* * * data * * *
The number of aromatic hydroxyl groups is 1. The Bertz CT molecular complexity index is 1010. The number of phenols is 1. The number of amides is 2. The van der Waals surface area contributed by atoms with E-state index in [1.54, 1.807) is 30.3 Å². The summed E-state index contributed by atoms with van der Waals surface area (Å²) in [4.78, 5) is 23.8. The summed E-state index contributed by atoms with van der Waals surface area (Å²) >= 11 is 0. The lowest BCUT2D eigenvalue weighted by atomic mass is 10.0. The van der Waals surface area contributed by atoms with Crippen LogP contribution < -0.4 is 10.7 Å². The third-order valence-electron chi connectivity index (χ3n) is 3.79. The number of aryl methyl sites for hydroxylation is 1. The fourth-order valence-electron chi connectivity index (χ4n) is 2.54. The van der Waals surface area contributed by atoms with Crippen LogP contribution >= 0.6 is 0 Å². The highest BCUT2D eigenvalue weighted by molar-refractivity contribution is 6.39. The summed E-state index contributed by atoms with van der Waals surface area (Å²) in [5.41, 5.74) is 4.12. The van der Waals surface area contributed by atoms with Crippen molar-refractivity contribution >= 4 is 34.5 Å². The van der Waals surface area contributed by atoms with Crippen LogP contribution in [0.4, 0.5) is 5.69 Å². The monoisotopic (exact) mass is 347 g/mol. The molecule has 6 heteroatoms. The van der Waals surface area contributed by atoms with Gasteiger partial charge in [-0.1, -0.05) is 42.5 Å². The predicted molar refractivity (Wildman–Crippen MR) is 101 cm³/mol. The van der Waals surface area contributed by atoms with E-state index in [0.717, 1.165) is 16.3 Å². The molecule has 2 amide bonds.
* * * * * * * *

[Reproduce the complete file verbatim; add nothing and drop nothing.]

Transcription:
The number of aromatic hydroxyl groups is 1. The Bertz CT molecular complexity index is 1010. The number of phenols is 1. The number of amides is 2. The van der Waals surface area contributed by atoms with E-state index in [1.54, 1.807) is 30.3 Å². The summed E-state index contributed by atoms with van der Waals surface area (Å²) in [4.78, 5) is 23.8. The summed E-state index contributed by atoms with van der Waals surface area (Å²) >= 11 is 0. The lowest BCUT2D eigenvalue weighted by atomic mass is 10.0. The van der Waals surface area contributed by atoms with Crippen LogP contribution < -0.4 is 10.7 Å². The third-order valence-electron chi connectivity index (χ3n) is 3.79. The number of aryl methyl sites for hydroxylation is 1. The fourth-order valence-electron chi connectivity index (χ4n) is 2.54. The van der Waals surface area contributed by atoms with Crippen LogP contribution >= 0.6 is 0 Å². The highest BCUT2D eigenvalue weighted by molar-refractivity contribution is 6.39. The summed E-state index contributed by atoms with van der Waals surface area (Å²) in [5.41, 5.74) is 4.12. The van der Waals surface area contributed by atoms with Crippen molar-refractivity contribution >= 4 is 34.5 Å². The van der Waals surface area contributed by atoms with Crippen LogP contribution in [0.4, 0.5) is 5.69 Å². The monoisotopic (exact) mass is 347 g/mol. The molecule has 6 heteroatoms. The van der Waals surface area contributed by atoms with Gasteiger partial charge in [-0.1, -0.05) is 42.5 Å². The predicted molar refractivity (Wildman–Crippen MR) is 101 cm³/mol. The van der Waals surface area contributed by atoms with E-state index in [0.717, 1.165) is 16.3 Å². The molecule has 2 amide bonds.